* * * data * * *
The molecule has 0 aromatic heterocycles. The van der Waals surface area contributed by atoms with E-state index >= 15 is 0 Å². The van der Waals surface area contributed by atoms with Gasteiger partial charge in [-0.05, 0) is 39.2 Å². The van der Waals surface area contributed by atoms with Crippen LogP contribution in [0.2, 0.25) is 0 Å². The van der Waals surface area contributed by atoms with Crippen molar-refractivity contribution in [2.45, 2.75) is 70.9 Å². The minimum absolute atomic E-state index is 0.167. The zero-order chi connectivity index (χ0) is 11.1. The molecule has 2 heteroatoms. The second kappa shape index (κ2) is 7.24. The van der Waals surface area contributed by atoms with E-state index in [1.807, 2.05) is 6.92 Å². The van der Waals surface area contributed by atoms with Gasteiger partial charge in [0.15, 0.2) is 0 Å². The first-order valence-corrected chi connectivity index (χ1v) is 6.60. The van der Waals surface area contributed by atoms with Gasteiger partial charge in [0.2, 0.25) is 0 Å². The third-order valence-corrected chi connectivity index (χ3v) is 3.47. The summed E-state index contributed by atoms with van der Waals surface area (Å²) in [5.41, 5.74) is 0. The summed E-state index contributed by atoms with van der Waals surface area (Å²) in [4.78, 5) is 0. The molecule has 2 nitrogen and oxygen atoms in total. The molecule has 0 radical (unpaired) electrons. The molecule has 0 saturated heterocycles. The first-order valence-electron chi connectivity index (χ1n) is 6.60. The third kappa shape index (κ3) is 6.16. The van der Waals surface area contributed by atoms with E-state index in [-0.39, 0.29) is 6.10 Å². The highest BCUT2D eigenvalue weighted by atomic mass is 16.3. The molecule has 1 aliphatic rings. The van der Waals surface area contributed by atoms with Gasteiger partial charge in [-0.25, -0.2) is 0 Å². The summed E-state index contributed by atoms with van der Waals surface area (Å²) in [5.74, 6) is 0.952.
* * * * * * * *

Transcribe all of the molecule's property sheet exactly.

The molecule has 0 aromatic heterocycles. The van der Waals surface area contributed by atoms with E-state index >= 15 is 0 Å². The van der Waals surface area contributed by atoms with Gasteiger partial charge in [-0.05, 0) is 39.2 Å². The van der Waals surface area contributed by atoms with Crippen LogP contribution in [0.2, 0.25) is 0 Å². The van der Waals surface area contributed by atoms with Crippen molar-refractivity contribution in [2.45, 2.75) is 70.9 Å². The minimum absolute atomic E-state index is 0.167. The zero-order chi connectivity index (χ0) is 11.1. The molecule has 2 heteroatoms. The second kappa shape index (κ2) is 7.24. The van der Waals surface area contributed by atoms with E-state index in [1.807, 2.05) is 6.92 Å². The van der Waals surface area contributed by atoms with Gasteiger partial charge in [0.15, 0.2) is 0 Å². The first-order valence-corrected chi connectivity index (χ1v) is 6.60. The van der Waals surface area contributed by atoms with Gasteiger partial charge in [0.2, 0.25) is 0 Å². The third-order valence-corrected chi connectivity index (χ3v) is 3.47. The summed E-state index contributed by atoms with van der Waals surface area (Å²) in [5.41, 5.74) is 0. The summed E-state index contributed by atoms with van der Waals surface area (Å²) in [4.78, 5) is 0. The molecule has 2 nitrogen and oxygen atoms in total. The molecule has 0 radical (unpaired) electrons. The molecule has 0 saturated heterocycles. The first-order valence-electron chi connectivity index (χ1n) is 6.60. The third kappa shape index (κ3) is 6.16. The van der Waals surface area contributed by atoms with E-state index in [-0.39, 0.29) is 6.10 Å². The highest BCUT2D eigenvalue weighted by atomic mass is 16.3. The molecule has 1 aliphatic rings. The van der Waals surface area contributed by atoms with Gasteiger partial charge in [-0.25, -0.2) is 0 Å². The summed E-state index contributed by atoms with van der Waals surface area (Å²) in [5.74, 6) is 0.952.